2.1.3. Muscle-Derived Satellite Cells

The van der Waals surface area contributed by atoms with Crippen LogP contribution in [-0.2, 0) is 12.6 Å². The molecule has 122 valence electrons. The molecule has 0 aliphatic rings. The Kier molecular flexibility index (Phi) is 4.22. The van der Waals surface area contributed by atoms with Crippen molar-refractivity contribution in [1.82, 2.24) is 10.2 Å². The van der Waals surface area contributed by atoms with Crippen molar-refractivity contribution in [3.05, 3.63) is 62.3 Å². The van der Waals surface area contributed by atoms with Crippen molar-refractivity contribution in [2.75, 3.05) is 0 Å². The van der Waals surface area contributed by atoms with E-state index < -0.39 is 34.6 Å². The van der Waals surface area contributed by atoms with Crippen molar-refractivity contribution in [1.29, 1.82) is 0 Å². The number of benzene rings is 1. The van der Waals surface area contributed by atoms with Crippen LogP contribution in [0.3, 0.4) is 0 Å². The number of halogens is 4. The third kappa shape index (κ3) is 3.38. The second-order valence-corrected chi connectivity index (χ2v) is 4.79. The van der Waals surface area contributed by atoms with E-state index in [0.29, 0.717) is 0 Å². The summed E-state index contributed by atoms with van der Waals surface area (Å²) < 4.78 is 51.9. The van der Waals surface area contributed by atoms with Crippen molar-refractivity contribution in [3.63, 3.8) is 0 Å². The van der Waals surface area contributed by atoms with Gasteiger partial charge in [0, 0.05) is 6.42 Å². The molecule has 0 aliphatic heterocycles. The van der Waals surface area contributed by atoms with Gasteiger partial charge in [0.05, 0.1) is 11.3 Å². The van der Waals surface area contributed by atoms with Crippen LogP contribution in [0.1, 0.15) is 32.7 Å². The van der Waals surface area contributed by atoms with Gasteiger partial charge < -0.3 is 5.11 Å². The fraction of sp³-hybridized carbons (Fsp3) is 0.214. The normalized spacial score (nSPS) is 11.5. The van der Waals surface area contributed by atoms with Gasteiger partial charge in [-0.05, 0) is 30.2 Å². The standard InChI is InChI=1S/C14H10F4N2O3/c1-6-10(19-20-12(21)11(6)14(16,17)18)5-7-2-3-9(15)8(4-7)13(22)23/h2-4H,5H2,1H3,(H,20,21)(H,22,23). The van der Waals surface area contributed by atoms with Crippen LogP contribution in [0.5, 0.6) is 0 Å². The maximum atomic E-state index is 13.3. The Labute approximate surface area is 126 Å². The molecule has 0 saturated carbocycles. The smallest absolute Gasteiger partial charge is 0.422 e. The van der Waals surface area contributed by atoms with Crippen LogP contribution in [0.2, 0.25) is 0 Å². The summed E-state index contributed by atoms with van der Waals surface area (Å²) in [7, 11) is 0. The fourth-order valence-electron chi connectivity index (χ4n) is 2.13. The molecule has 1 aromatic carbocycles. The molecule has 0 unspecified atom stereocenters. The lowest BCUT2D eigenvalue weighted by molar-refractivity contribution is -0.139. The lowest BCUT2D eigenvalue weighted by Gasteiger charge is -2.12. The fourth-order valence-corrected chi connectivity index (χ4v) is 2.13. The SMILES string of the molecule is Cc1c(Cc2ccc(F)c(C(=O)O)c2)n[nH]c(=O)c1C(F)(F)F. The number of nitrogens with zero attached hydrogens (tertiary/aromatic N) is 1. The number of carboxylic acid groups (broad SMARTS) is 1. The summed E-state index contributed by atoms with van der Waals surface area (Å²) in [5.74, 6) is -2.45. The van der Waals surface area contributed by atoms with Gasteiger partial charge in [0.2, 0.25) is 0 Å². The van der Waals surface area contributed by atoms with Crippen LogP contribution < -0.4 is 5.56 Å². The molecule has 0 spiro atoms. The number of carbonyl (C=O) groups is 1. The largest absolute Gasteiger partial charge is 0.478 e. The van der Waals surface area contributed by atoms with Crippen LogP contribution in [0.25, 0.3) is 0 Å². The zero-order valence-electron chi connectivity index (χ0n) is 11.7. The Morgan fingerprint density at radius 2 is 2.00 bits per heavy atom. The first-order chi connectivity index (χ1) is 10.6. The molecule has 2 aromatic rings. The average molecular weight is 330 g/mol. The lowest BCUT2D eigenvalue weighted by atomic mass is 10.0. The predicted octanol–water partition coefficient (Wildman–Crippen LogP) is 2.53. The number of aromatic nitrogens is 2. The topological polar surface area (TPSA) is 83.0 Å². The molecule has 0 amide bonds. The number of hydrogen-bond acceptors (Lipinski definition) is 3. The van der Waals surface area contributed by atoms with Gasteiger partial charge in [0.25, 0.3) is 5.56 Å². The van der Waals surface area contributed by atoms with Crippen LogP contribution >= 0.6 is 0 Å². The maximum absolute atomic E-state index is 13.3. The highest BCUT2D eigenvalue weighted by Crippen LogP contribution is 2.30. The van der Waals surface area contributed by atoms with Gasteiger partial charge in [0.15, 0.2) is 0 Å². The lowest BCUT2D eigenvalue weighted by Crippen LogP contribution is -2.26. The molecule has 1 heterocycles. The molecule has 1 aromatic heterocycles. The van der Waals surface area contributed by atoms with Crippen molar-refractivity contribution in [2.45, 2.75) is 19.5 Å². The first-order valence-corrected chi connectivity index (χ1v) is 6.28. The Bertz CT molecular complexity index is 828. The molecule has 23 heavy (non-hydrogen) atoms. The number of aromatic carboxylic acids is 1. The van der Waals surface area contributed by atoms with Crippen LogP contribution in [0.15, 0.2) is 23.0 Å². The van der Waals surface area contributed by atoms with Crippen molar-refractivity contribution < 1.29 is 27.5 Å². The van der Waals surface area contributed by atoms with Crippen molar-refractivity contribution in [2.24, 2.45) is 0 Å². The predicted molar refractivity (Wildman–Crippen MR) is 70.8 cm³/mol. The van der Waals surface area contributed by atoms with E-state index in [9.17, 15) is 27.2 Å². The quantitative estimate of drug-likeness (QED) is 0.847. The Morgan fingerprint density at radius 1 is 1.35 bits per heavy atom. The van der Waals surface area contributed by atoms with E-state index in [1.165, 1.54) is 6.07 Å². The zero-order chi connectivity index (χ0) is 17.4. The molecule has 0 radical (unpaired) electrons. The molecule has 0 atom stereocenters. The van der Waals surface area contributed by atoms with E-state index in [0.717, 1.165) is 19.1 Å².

The omega-shaped urinary sphincter muscle consists of smooth-muscle and striated muscle fibers [71]. Therefore, regeneration and/or performance of both parts of this muscle may be required to gain efficient and long lasting sphincter function. Differentiation of functional striated muscle cells from ADSC or MSC has been reported [14,50,72,73,74]. However, the efficacy in production of bona fide striated muscle cells from MSC in vitro is rather low. Additionally, the differentiation protocols presented to the scientific public so far either employ recombinant techniques [73], xenobiotic serum or growth factors in the media [72,73], cancerous components [14,50,52], or combinations thereof, to induce myogenic differentiation. A probably safer way to generate striated muscle tissue from progenitor cells may be through the isolation and expansion of satellite cells (SC), as these cells are the natural precursors for generation and regeneration of striated muscle tissue [59,60,75,76]. Satellite cells reside between the basal lamina and sarcolemma in muscle fibers of striated muscle tissue and are activated on demand by growth factors or other stimuli including hypoxia or injury to generate multinucleated myofibers. Therefore, the potential of satellite cells or muscle-derived cells for treatment of SUI has been explored in pre-clinical [11,77,78,79] and even clinical pilot studies [19,21,23,80]. In a study for management of male urinary incontinence, 46% of patients treated with autologous muscle-derived cells did not show improvement, but adverse effects were not at all observed [25]. However, in this study the patients received a mixed cell population, and only approximately 50% of the cells injected expressed typical muscular marker genes [25]. Follow-up in the clinical studies employing “muscular progenitor cells” ranging from one to four years also showed promising results [21,80]. However, failure of therapy in some of these cases may be associated with the individual blend or unclear cellular phenotypes of the cells injected. However, experts agree that striated muscle-derived stem cells or satellite cells do yield clinical benefit for patients suffering from SUI or other forms of incontinence. However, large numbers of satellite cells are required for the injection of cells for the treatment of incontinence. This may result in a severe impact on the healthy muscle at sites where satellite cells are harvested. Therefore some protocols for cell-based treatment of incontinence favor the use of stem or progenitor cells from other sources that yield less side effects, such as bone marrow or adipose tissue. Accordingly, the currently ongoing clinical phase II trial HULPURO employs autologous adipose tissue derived MSC [26], but not satellite cells (Table 1).